Tax when you sell your home

If you let out your home

You may have to pay Capital Gains Tax if you’ve let out your home. How much you pay depends on how long you lived in it.

Having a single lodger doesn’t count as letting out your home.

Work out how much tax you have to pay

You’ll pay tax on your ‘chargeable gain’. This is your gain minus any Private Residence Relief you’re eligible for.

You get full relief for:

  • the years you lived in the home
  • the last 18 months you owned the home - even if you weren’t living there at the time

If you only own one home and you’re disabled, in long-term residential care or sold the property before 6 April 2014 you get full relief for the last 36 months before you sold your home.

Example You make a gain of £120,000 when you sell your home, which you owned for 12 years. You lived in the whole property for 6 years, then you let it out in full for 6 years.

You get Private Residence Relief for the time you lived there (6 years). You also get relief for the last 18 months you owned the property, even though you weren’t living in it.

This means you get Private Residence Relief for 7.5 of the years (62.5% of the time) you owned the property.

You get Private Residence Relief on the same proportion (62.5%) of your gain. This means you won’t pay tax on £75,000 of the gain.

The remaining 37.5% (£45,000) of the gain not covered by Private Residence Relief is your chargeable gain.

If you qualify for Private Residence Relief and have a chargeable gain, you may also qualify for Letting Relief. This means you’ll pay less or no tax.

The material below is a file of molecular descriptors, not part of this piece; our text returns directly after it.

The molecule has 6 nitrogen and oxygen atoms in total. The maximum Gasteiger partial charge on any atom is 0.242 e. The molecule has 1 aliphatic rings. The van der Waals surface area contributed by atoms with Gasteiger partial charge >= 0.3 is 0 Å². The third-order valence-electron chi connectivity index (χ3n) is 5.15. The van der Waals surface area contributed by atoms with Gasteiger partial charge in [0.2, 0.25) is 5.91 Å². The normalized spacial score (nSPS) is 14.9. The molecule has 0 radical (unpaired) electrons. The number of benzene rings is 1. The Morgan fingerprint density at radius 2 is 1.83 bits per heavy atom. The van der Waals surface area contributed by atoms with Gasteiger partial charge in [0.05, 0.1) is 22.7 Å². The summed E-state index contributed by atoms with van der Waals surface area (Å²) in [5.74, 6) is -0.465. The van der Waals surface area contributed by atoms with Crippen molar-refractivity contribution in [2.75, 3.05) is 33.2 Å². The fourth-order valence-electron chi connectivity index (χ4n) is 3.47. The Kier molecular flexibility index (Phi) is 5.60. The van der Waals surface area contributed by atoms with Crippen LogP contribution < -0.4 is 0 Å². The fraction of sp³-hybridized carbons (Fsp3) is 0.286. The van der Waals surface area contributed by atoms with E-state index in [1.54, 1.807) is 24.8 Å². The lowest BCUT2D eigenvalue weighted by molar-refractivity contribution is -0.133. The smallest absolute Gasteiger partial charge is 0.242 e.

Claim Letting Relief

You can get the lowest of the following:

  • the same amount you got in Private Residence Relief
  • £40,000
  • the same amount as the chargeable gain you made from letting your home

Letting Relief doesn’t cover any proportion of the chargeable gain you make while your home is empty.

Example Because you made a chargeable gain of £45,000 while letting your property (and got £75,000 in Private Residence Relief) you can claim £40,000 in Letting Relief. This means you’ll pay Capital Gains Tax on £5,000.

There are other rules that may affect the amount of Capital Gains Tax you need to pay.

If you’re not sure how the rules apply to you, call the Capital Gains Tax helpline.

If you only let out part of your home

You’ll need to work out what proportion of your home you lived in. You only get Private Residence Relief on this proportion of your gain.

You may also be entitled to Lettings Relief.